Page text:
In an ideal world, justice would be blind. People should be judged by the content of their character, and not the color of their skin, or the fatness of their wallet. Joseph Addison said, “Justice discards party, friendship, kindred, and is always, therefore, represented as blind.” The Law of Moses instructed such blind justice (Exodus 23:3; Leviticus 19:15; Deuteronomy 1:17; 16:19; 27:19; Proverbs 24:23). The New Covenant teaches us “The Golden Rule” (Matthew 7:12), and that we are not to be “judges with evil thoughts” (James 2:4, cf. Deuteronomy 1:17; Leviticus 19:15).
However, life is not always ideal. Economic prejudism does exist. It exists for a variety of reasons: (1) Sometimes it exists due to a feeling of superiority. (2) Sometimes there is a belief that all poor people are poor due to their own faults, or their lack of right standing with God. It is thought that if they were right with God, they wouldn’t be poor. (3) Sometimes there is a belief that the rich are all crooks, or that they have unfairly enriched themselves at other’s expense.
James 2:1-4, “My brethren, do not hold the faith of our Lord Jesus Christ, the Lord of glory, with partiality. For if there should come into your assembly a man with gold rings, in fine apparel, and there should also come in a poor man in filthy clothes, and you pay attention to the one wearing the fine clothes and say to him ‘You sit here in a good place,’ and say to the poor man, ‘You stand there’ or, ‘Sit here at my footstool,’ have you not shown partiality among yourselves and become judges with evil thoughts?” (cf. Deuteronomy 1:17; Leviticus 19:15). Economic prejudice is nothing new. Guy Woods commented on James 2:1 “‛Hold not’ is me echete, present active imperative of echo, with the negative; i.e., quit having the habit of holding the faith in such fashion” (A Commentary on the Epistle of James, p. 106).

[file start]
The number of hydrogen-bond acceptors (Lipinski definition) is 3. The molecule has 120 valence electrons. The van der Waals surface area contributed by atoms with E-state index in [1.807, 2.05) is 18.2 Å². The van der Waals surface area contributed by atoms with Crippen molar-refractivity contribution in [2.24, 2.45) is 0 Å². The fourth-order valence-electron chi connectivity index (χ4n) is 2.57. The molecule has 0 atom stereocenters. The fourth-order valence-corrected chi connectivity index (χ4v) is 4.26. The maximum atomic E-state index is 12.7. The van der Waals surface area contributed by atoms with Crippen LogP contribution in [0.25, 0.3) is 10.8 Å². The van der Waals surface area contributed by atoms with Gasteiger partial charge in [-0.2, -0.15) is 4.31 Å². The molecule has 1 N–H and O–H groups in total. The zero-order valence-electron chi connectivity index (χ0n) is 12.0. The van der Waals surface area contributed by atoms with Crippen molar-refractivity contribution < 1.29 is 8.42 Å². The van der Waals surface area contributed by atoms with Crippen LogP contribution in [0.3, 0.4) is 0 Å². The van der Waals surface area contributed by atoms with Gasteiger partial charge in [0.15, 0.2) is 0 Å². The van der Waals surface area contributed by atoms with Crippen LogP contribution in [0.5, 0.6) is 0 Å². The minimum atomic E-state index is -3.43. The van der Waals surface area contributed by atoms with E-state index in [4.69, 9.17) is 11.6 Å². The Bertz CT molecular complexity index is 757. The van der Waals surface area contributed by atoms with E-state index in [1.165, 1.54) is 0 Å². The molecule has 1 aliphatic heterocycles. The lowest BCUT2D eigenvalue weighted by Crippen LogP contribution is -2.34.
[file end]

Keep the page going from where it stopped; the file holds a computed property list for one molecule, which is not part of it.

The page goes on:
(1) Many despise the poor. The Proverbs say: “The poor man is hated even by his own neighbors, But the rich has many friends… Wealth makes many friends, But the poor is separated from his friends… All the brothers of the poor hate him; How much more do his friends go from him! He may pursue them with words, yet they abandon him” (Proverbs 14:20; 19:4; 19:7 cf. Job 19:13; 42:11).
Some have made the error of equating all poverty and misfortune with personal foolishness or sinfulness (Job 8:5-7; 11:13-20; John 9:1-2; Acts 28:3-4). Such thinking is still common today. It is true that sometimes (even many times) the poor are poor due to their own choices. Some common causes of poverty are: (a) laziness (Proverbs 10:4-5; 19:15; 24:30-34; 28:19); (b) wastefulness (Proverbs 12:27; 21:17; 23:20-21 cf. the Prodigal son of Luke 15); (c) improper use of credit (Proverbs 22:7; 6:1-5). (d) lack of preparation for the future (Proverbs 6:6-11). However, poverty is not always the result of such. Some other causes of poverty include: (a) health issues (cf. Job; Acts 3:1-3); (b) natural disaster (cf. Job); (c) evil men, thieves (cf. Job); (d) evil corrupt government; (f) persecution (cf. Revelation 2:9). Clearly, there are biblical examples of the spiritually righteous being in material poverty [Job; Lazarus (of The rich man and Lazarus, Luke 16), the church in Smyrna (Revelation 2:9)].